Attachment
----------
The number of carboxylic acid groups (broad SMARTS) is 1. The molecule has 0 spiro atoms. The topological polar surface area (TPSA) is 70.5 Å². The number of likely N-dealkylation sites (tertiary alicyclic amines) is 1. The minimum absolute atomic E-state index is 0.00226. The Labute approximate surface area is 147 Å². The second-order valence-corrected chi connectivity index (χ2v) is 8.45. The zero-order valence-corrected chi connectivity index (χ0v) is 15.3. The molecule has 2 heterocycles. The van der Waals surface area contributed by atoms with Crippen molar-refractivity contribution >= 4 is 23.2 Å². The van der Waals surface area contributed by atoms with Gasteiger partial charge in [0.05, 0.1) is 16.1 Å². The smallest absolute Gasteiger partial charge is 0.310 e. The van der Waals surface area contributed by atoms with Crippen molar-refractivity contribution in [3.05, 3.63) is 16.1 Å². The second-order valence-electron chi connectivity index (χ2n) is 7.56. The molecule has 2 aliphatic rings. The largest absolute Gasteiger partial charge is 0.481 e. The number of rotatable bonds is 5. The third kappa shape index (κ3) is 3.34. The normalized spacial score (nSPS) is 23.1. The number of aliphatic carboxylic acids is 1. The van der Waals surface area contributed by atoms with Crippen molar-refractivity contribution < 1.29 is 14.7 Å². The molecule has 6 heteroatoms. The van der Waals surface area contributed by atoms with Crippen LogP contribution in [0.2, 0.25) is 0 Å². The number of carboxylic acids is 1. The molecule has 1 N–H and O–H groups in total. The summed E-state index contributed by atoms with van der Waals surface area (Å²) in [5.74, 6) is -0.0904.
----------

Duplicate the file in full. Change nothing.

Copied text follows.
The number of carboxylic acid groups (broad SMARTS) is 1. The molecule has 0 spiro atoms. The topological polar surface area (TPSA) is 70.5 Å². The number of likely N-dealkylation sites (tertiary alicyclic amines) is 1. The minimum absolute atomic E-state index is 0.00226. The Labute approximate surface area is 147 Å². The second-order valence-corrected chi connectivity index (χ2v) is 8.45. The zero-order valence-corrected chi connectivity index (χ0v) is 15.3. The molecule has 2 heterocycles. The van der Waals surface area contributed by atoms with Crippen molar-refractivity contribution >= 4 is 23.2 Å². The van der Waals surface area contributed by atoms with Gasteiger partial charge in [0.05, 0.1) is 16.1 Å². The smallest absolute Gasteiger partial charge is 0.310 e. The van der Waals surface area contributed by atoms with Crippen molar-refractivity contribution in [3.05, 3.63) is 16.1 Å². The second-order valence-electron chi connectivity index (χ2n) is 7.56. The molecule has 2 aliphatic rings. The largest absolute Gasteiger partial charge is 0.481 e. The number of rotatable bonds is 5. The third kappa shape index (κ3) is 3.34. The normalized spacial score (nSPS) is 23.1. The number of aliphatic carboxylic acids is 1. The van der Waals surface area contributed by atoms with Crippen molar-refractivity contribution < 1.29 is 14.7 Å². The molecule has 6 heteroatoms. The van der Waals surface area contributed by atoms with Crippen LogP contribution in [0.2, 0.25) is 0 Å². The number of carboxylic acids is 1. The molecule has 1 N–H and O–H groups in total. The summed E-state index contributed by atoms with van der Waals surface area (Å²) in [5.74, 6) is -0.0904.